Mist it regularly but don't soak it

Toxicity

Non-Toxic

Difficulty

Easy to moderate

Hanging Succulents

1. Donkeys Tail (Sedum morganianum)

 

 

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This dramatic hanging succulent has grayish-green trailing leaves which hang in clusters. It does well as an indoor hanging plant as well as outdoors, over rocks in a rock garden.

The leaves hold water so care must be taken not to overwater the plant – every 10 days or so is good. Like all succulents, drainage is important, and it should be planted in soil specially mixed for cactus and succulents.

Light Requirements

Bright shade to partial sun

Water Requirements

Complete watering every 10 to 14 days

Toxicity

Non-toxic

Difficulty

Moderate

2. String of Pearls (Senecio rowleyanus)

 

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This whimsical hanging succulent looks just like green pea-sized pearls as it trails over the edge of a planter. It is an easy-to-care-for hanging plant if it grows in soil specially formulated for succulents and cacti, is not overwatered, and there is good drainage in the pot.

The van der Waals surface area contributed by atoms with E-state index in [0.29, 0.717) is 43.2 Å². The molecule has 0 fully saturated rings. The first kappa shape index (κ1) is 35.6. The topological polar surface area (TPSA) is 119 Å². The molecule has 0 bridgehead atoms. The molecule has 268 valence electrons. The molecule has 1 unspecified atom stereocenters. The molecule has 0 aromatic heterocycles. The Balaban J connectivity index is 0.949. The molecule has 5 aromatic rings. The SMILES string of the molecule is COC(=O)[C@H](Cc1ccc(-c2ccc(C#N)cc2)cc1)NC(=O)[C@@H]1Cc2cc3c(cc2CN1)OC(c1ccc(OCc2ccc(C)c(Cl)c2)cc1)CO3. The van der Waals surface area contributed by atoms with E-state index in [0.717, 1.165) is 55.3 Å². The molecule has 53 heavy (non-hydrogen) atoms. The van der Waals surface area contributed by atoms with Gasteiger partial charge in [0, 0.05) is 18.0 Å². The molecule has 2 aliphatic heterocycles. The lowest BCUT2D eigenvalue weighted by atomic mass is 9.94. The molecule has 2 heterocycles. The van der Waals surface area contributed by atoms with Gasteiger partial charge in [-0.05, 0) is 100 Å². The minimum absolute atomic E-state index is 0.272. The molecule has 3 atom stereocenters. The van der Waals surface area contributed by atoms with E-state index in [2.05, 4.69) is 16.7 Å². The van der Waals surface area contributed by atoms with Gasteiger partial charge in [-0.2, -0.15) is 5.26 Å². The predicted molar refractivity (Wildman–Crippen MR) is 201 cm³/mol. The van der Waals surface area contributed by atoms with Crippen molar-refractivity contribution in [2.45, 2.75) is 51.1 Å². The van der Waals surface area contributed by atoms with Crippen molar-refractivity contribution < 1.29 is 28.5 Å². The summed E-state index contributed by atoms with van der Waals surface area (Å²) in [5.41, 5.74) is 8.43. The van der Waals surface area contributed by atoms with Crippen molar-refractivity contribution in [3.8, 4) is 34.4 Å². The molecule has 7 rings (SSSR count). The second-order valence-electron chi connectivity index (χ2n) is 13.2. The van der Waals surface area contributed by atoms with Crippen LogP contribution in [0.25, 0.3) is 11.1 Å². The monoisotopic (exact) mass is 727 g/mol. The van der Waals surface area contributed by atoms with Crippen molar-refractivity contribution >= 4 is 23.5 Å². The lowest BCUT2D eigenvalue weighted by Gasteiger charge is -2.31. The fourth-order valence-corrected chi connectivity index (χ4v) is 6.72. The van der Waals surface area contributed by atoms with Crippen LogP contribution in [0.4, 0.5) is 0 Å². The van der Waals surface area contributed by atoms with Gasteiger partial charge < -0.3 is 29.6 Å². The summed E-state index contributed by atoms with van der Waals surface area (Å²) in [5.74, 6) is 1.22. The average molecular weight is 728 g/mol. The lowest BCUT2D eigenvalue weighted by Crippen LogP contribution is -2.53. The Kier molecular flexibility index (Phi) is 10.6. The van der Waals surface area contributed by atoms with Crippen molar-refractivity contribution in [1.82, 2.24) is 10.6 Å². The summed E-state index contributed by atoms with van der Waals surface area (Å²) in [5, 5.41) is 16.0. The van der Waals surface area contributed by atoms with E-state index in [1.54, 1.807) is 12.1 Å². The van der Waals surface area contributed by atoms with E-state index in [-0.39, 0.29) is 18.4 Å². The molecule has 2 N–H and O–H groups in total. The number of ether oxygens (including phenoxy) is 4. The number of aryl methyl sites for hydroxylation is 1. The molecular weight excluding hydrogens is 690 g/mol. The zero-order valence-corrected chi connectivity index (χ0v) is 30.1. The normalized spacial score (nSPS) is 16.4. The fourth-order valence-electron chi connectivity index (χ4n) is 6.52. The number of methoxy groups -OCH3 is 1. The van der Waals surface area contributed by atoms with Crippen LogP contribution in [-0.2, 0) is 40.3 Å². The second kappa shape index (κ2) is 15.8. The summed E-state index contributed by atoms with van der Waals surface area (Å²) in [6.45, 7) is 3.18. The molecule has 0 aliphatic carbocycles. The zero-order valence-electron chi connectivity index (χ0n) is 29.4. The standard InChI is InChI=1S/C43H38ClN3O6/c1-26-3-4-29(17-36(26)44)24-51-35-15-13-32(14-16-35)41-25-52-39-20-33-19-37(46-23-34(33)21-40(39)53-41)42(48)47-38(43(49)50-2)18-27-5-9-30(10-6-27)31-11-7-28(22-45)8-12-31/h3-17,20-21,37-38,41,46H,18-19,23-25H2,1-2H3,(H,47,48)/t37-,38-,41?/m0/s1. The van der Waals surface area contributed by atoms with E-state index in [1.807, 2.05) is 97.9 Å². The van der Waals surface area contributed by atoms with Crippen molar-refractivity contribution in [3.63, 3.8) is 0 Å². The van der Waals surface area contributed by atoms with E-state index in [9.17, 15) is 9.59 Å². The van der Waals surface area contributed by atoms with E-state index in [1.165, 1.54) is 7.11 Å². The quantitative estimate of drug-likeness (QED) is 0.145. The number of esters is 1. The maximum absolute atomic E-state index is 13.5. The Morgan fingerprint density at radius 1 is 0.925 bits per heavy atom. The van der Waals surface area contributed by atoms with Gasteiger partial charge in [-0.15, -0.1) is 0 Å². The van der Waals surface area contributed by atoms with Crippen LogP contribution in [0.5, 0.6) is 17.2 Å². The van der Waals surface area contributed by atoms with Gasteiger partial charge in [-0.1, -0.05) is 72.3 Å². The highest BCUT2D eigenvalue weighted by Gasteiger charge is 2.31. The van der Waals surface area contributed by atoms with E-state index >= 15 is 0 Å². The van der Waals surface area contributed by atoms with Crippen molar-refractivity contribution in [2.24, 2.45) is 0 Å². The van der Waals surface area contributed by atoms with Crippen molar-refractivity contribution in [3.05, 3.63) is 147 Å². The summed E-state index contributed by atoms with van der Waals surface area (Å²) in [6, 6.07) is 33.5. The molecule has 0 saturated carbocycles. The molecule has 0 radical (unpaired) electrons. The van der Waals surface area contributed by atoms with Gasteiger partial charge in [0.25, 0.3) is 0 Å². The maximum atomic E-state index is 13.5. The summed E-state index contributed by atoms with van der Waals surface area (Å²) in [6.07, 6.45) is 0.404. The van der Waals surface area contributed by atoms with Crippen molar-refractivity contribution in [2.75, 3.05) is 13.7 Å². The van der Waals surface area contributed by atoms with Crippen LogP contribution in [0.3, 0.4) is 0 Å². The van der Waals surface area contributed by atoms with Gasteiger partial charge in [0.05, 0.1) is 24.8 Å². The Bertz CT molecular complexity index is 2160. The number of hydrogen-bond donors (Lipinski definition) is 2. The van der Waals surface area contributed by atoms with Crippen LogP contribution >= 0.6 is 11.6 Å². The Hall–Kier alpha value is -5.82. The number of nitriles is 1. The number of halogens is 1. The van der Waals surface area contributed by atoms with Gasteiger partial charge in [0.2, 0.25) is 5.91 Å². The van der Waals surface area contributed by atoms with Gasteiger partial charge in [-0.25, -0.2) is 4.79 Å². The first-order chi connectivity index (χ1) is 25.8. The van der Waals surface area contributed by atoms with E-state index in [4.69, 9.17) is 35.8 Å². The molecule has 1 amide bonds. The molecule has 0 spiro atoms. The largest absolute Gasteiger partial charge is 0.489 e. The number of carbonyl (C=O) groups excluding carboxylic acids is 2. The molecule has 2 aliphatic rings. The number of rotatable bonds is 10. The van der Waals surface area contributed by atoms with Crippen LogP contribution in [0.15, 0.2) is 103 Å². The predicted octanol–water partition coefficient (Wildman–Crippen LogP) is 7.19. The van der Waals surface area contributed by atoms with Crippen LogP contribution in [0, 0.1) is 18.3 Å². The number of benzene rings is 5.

Light Requirements

Bright light

Water Requirements

Allow the soil to dry out between waterings

Toxicity

Mildly toxic

Difficulty

Easy

3.Little Pickles (Othona capensis)

 

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The amusing name of this hanging succulent refers to the leaf shape which does resemble small pickles. Native to Africa, this slow-growing succulent has trailing stems which can extend several feet.

It produces small daisy-like flowers throughout summer and does well in hanging baskets or in an outdoor garden.

Light Requirements

Full sun

Water Requirements

Drought tolerant

Toxicity

Toxic

Difficulty

Easy

Hanging Ferns

1. Boston Fern (Nephrolepis)

 

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The Boston fern is an attractive, easy-care fern which seems to be made for a hanging basket. Its fronds have a ruffled look, are bright green, and can grow up to 6 feet long.